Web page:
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Bristol Neurosurgery 75th Anniversary | Mr Thomas Cadoux-Hudson



This on-demand teaching session, will feature medical professional Tom Cadoux Hudson reflecting on his time at Frenchay Neurosurgery in the early 1990s and how his experiences continue to shape current medical research today. Tom will discuss research in altitude, moderate head injury, and tumor evasion, offering insight on the physiological basis for medical issues with examples from clinical practice. His session also features commentary from renowned medical figures such as Brian Cummins, Huw Griffith, Vincenzo Sirin Dolo and Chris Scofield. Join Tom on his journey from Frenchay to further understanding of medical research.



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Bristol Neurosurgery was founded in 1948, at Frenchay Hospital by the first female neurosurgeon in the world. This year marks the 75th anniversary for Bristol Neurosurgery.


Mr Thomas Cadoux-Hudson

Emeritus Consultant Neurosurgeon

John Radcliffe University Hospital,

Oxford, UK


Learning objectives

Learning Objectives: 1. Discuss the lasting influence of early 1990s French neurosurgery 2. Describe the impact of culture shock when transitioning from Oxford to French 3. Explain how the tight brain hypothesis in relation to head injury and brain swelling 4. Examine how mounting research in Oxford concerning head injuries and outcomes influenced the field 5. Analyse the scientific role of two hydroxyglutarate (2HG) in inhibiting T-lymphocyte attack on cancer cells.
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Computer generated transcript

The following transcript was generated automatically from the content and has not been checked or corrected manually.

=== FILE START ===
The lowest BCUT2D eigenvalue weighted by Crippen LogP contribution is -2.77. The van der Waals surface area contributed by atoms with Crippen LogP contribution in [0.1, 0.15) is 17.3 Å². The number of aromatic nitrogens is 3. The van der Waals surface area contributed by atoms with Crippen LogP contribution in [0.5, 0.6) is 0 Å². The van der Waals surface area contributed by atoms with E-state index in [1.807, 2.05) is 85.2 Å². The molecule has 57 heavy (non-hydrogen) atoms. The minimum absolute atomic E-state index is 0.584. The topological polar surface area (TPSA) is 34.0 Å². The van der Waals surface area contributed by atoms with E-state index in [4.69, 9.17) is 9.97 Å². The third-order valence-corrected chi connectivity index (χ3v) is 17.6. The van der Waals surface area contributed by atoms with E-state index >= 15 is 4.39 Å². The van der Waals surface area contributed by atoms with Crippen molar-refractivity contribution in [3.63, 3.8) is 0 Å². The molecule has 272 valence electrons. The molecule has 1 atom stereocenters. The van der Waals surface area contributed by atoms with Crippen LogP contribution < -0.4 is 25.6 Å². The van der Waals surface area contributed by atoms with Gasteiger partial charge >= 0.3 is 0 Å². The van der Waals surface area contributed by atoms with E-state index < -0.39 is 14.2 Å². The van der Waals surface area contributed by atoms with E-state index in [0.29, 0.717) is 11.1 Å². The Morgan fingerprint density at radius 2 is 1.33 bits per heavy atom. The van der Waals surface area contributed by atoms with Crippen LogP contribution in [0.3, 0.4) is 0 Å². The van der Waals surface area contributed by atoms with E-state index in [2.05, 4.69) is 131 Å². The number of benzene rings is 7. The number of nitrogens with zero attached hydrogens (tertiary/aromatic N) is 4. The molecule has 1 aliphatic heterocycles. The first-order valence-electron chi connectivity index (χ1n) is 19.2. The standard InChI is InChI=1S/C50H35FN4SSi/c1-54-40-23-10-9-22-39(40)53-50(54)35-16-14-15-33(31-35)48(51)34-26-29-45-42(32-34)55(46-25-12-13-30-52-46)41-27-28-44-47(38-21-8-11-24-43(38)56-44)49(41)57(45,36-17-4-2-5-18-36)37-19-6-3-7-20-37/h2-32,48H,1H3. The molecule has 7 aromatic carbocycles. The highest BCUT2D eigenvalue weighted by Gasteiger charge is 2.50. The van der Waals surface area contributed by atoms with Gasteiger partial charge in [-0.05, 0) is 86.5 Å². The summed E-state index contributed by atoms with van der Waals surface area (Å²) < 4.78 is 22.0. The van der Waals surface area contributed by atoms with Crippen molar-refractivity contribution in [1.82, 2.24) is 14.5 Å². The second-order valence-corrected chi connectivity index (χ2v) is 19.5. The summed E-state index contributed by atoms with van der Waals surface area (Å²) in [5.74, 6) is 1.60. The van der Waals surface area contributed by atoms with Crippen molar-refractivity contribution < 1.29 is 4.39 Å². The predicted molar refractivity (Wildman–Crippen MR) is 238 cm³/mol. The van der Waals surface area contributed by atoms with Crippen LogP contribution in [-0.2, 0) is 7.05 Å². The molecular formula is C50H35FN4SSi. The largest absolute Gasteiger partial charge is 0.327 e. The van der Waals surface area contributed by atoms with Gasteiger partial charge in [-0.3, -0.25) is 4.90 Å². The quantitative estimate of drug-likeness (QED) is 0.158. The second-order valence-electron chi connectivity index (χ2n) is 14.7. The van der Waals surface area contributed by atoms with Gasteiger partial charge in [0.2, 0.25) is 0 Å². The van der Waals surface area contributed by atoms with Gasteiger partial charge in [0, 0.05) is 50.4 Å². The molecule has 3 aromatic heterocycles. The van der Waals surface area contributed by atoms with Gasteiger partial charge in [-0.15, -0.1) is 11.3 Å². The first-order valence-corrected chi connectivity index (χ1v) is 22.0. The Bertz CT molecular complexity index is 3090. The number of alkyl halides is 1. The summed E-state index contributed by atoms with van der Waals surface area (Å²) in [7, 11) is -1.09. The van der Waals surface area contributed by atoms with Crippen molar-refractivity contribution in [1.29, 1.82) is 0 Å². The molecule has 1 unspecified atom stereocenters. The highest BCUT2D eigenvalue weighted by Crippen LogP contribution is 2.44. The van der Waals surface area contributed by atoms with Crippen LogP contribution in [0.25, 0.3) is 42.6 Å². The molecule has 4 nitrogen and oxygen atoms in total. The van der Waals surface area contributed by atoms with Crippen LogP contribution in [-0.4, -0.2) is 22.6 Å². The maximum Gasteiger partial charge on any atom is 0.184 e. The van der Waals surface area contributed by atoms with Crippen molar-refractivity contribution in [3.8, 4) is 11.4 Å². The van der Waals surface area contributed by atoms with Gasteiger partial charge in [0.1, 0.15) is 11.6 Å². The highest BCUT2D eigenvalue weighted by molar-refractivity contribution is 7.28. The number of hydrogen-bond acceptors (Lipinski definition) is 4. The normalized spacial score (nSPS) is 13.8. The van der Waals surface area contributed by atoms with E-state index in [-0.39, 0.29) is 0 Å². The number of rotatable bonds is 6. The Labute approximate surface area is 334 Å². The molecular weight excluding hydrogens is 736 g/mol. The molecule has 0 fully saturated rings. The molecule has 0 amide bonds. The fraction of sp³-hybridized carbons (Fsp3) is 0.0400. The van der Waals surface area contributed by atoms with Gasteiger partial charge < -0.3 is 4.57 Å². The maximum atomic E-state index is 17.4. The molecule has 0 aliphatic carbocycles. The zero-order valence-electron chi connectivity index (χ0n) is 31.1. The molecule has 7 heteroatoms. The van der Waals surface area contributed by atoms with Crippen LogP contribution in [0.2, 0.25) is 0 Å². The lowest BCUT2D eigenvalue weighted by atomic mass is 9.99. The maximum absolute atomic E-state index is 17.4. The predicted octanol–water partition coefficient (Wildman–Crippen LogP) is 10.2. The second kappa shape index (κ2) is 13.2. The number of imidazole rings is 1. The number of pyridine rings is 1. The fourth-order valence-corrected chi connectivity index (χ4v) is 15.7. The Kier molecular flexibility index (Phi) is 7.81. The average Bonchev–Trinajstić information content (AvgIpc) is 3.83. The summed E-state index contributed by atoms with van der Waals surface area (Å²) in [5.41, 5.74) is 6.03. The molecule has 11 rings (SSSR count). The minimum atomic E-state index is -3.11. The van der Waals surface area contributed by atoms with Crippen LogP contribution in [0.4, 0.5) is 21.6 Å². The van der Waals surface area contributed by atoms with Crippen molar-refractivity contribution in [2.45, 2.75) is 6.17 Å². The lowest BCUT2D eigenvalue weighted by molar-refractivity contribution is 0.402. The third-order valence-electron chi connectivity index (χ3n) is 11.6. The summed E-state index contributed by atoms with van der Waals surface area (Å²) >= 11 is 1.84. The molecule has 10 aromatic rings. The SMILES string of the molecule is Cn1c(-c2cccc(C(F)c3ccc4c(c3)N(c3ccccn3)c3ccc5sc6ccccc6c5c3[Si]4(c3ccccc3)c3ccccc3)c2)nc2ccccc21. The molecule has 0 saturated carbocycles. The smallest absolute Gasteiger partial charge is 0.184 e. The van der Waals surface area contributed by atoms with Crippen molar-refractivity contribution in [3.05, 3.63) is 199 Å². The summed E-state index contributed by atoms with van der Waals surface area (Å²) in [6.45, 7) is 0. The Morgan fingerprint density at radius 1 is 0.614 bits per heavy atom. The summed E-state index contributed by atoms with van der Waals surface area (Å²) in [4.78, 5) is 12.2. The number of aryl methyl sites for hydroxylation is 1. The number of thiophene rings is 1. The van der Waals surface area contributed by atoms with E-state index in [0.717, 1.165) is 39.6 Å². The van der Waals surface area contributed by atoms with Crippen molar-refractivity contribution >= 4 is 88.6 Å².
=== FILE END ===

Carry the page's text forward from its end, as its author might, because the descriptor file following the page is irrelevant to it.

And now, so now back to the UK to welcome another true English gentleman, Mr Tom Cadoux Hudson who uh trained in French a for a couple of years became a consultant at Oxford and he's now doing research. I had the pleasure of working with Tom as an S are um he like Mr Torrance, he had a, a cerebral hemisphere which is much bigger than mine. And um it was a great pleasure working with him. So Tom Tom is going to talk about the early 19 nineties uh French, a neurosurgery, enduring influence. Well, thank you for the introduction, Ian. Um I've got to grapple this machine now. Um it's done it. Um So this is a personal reflection of my time at French A and there's a large element inevitably of hindsight here. Um And how my time at uh French has influenced what I've done over the next 30 or so years. I was appointed as a senior registrar and the Advil it at the time was one job and at the end of the interview and the name Ian Poeple was wrung out and Ian got up and I thought that's it. It's time to pack the bags. I'm getting back to Oxford, but I was told to sit down and I think it was Hugh Griffith. It could have been Hugh who came into the room and said, could you come in and have a chat? And so I went in and they said the first question I think was, can you work with the in? And I thought, well, that's a loaded question because if I say no, I clearly don't have the job. And if I say yes, I might get the job, but I'm gonna have to work with the in. But, but actually, it worked out incredibly well. Ian's an amazingly supportive senior red really, really took me under his wing in the early days and weeks. The culture shock of hitting French A from Oxford was breathtaking the first weekend I think I remember with David was started off with a Cesarean section at eight o'clock in the morning, followed by an acoustic neuroma. We continue to do three or four. Craniotomy is for various urgent tumors. During the day, the operations went on during the night. David was still there having been on call all the entire week and I have to say he was looking a bit weak on the knees on Sunday, mercifully, we had a three hour break and then the operating started again and I thought that's it. That's a years neurosurgery Oxford experience in one weekend at French and it didn't stop so many thanks to Ian, the consultants. You, we've all heard about this extraordinary crew of people and I could spend hours talking on as it's already been said on each one of them. But I'm not going to, I'm going to talk about. Uh the first part was the house of Evan Coid. So this is Evan Coid and Annie and Brian had bought a house in bath and they said, do you want to rent our house? Once again, a loaded question, it was going to be very difficult to say no to that one. But in fact, we did stay there with my wife Helen and the three boys uh at that stage and Brian kept access to his study. So we did meet from time to time uh to talk mainly about mountains, trees and occasionally head injury and the mechanisms there in and particularly the acute mountains. Uh sickness was was a topic of interest. One day he arrived and the boys had basically converted the bath which was a large Victorian bath into a swimming pool and water was pouring through the hall. Uh I noted there was no plaster on the ceiling. Brian walked in and basically said, I'm pleased this house has come back to life because clearly his boys have done exactly the same thing. Um So this is a very fit young uh Brian, no, not so young but a fit Brian who's obviously lost a lot of the baggage at the front doing press ups with an I see people in his head and this was a paper this work was done in 1985 but it was written up in two papers that both came out in 2008. I think one appropriately in the alpine journal and the other one in the neurosurgery journal. And I thought this was an extraordinary study. It's clearly as comments saying the papers, this isn't gonna get repeated. Um And I think the driver behind it was that one of the climbers had a VP shunt um insight you. And I think Brian was extremely concerned about how to manage this person at, at 16,000 ft. And I can understand that, but I think that lead onto Brian having a an ICP bolt put in as well as Mike with one of the climbers in the group village. Um And um the story goes that Brian had the bolt put in by Hugh uh Griffith before doing an outpatient in the afternoon. And he was sitting there with a sticky plaster on his forehead and some fluid coming down his head. And the patient said Mr Cummins, are you sweating? So, yes, of course, I'm sweating when in fact, it was CSF leaking out, but he recovered from that. So this is um the research and altitude, the only three bolts were put in. Um But basically the evidence was that the tight brain argument which had been around for some time. Um probably held true that the less CSF space you had, the less reserve you had for your brain swelling. Um uh More likely you were to develop a MS. And this influenced some ideas about Hidden Dri which followed at Oxford. We're, we're not. Nope, we jumped. I said to stand a if Katie can't get this right. I'm stuffed and I think I'm stuffed. So this was the head injury research. Uh There should be a list of, so this was um I think this is a wonderful portrait of Brian. It's got that slight angle to his head, which is always questioning. Do you really know what you're talking about? And he's got that look in his eyes, which implies, have you really thought about this? Um But there we are, I think that's a wonderful portrait. Um So we set up a research program in Oxford, uh sponsored by the Medical Research Council. We were interested in the relationship between injury and outcome, particularly the moderate injury group, severe head injury was one thing and mild hendry one another. But the government were interested in basically people going back and paying tax. And uh these were the uh research workers who were with us Matthew Garnets now a consultant that Cambridge Robin cortical sensibly went off to do neurology, Public Goats and Tim Laurence more recently. Um Is it come through here? We are that it? That's good. So these are some of the papers that were published from that group. And um this is Pablo Goats who sensibly went off to work in Cardiff. He has a love of paragliding. Um, and sadly died from clonic cancer a few years back. Um, but there was a whole string of papers and the most recent is from, uh Tim Laurence. So these were a group of people who I think benefited from that influence from Brian, uh from my time at French, eh I'm going to come on to Hugh now and Hughes published a lot of extremely important papers. But what I find fascinating about papers that have a commentary and this is Hugh making a commentary on a paper. Um This is Triple A's work and it's these two comments caught my eye and, and he's a a short paragraph on how tumor's evade attack. Um And I distinctly remember a patient with carcinomas meningitis from breast cancer coming in and we were very busy, there were no beds. And I think on the Monday morning, I took in aside and said, Ian, what on earth is going on? We're expected to take on uh carcinoma as meningitis as a neurosurgery unit. And he said, yes, you have to admit this patient, it'll make you happy. And to my astonishment, she was subjected to this immunotherapy. Uh put with a burr hole. I think we did a burr hole. She was put in a lead lined room uh where there was limited access. This is quite a sick patient with intense cranial nerve pain, nerve root pain. And to my astonishment, all those symptoms settled over the next few weeks, the intracranial pressure settled, the pain settled and she was left with a bit of a nerve palsy. And so clearly, this stuff worked. There was no doubt about that. On the other hand, when we re operated on a few patient's who've had intra cavity treatment for their glioblastomas, you often found this eggshell of dead tissue and then this rim of growing stuff around the edge of it. And one of the conclusions is that the radioactive side of this treatment wasn't working. The other conclusion was that these tumors were actually rather good at defending themselves against a lot of stuff including uh immune attack. And I think that's a lesson that still applies. There are lots of people who are doing checkpoint blockades. There, there is a vaccine um being trial being run in Germany, I think, aimed at the IDH mutation. So how did that affect my top those? So, yes, the um the the that's the highly effective kill rate. Um And uh eventually the I CRF unit was closed and that was quite a painful experience for everybody I think. Um So what is the biochemical basis of resistance? And this is some work um that I initially started off with Vincenzo Sirin Dolo, who was a professor at the uh weather or Institute in Oxford. And he had a lot of interest in tryptophan and the secretion of uh I'd eo into the extracellular space by tumor's to protect them from t lymphocyte attack. And um at about that time, we're talking somewhere around 2008, 9 Parsons sl published on IDH mutation. And then Lenny Dang did extraordinary work to identify uh two HG as being too hydroxycut rate as being the quote on come metabolite produced by Idh and Vincenzo looked at this structure and said, I think that's an immunosuppressive agent and it's tumor evasion that we're dealing with here. Sadly, he died from a heart attack. And so the immune side of the research came to a halt. But we continued the work with Chris Scofield and we were interested in trying to develop a Covalin tely binding IGH inhibitor. One of the problems with solid tumors are that the allosteric inhibitors which we can use today and work very well in the acute myeloid leukemia aren't so effective in solid tumors. Um And so that was, has been a period of work that, that we have carried out. Um And in fact, a paper has been published by the Heidelberg Group in cancer uh nature cancer, identifying the roles of two HG uh in inhibiting immune attack. So we carried out this was just the uh I was called into a room to say, how could we measure to HG in cancer? And I said, well, you're going to need a very powerful magnet and we're going to have to invent a new way of um running the pulse sequence to identify to HG. And in fact, with the help of Irene Tracy's nullifies Chancellor of Oxford University, we got a seven tesla magnet, a young lad called, who's a mere, who was born in East Turkey and fought his way up through NIH in America, came over to write the program, a semi laser technique and it produced an extremely accurate way of measuring two hydroxid glue to rating tumor's. Um And a lot of other peaks were identified, which we, which we couldn't actually put chemical structure too. And that's been our subsequent research we've done following on from that, we've done tissue cultural work on a number of glioblastoma cell lines. We've been developed a number of inhibitors uh which are co violence and are currently under scrutiny by the pharmaceutical industries. And we've also got ways of accelerating IDH as an enzyme as well as a potential treatment avenue. And we're hoping that we'll be able to reverse this immune evasion effect in some of these tumor's oops. Um So I think that's where we're probably headed. There's always going to be a multiple approach to treating climbers. I think there will be treatment to deal with the immune side and then an attack system. And that could be obviously using chemotherapy and the external beam treatments that we have today. So many thanks to the consultants differentiate at that time, an amazing experience. As Hugh said, as Ian said, it was only a two year experience for me just over two years, but it's highly influential. So thank you. Thank you very much. Um Great deal.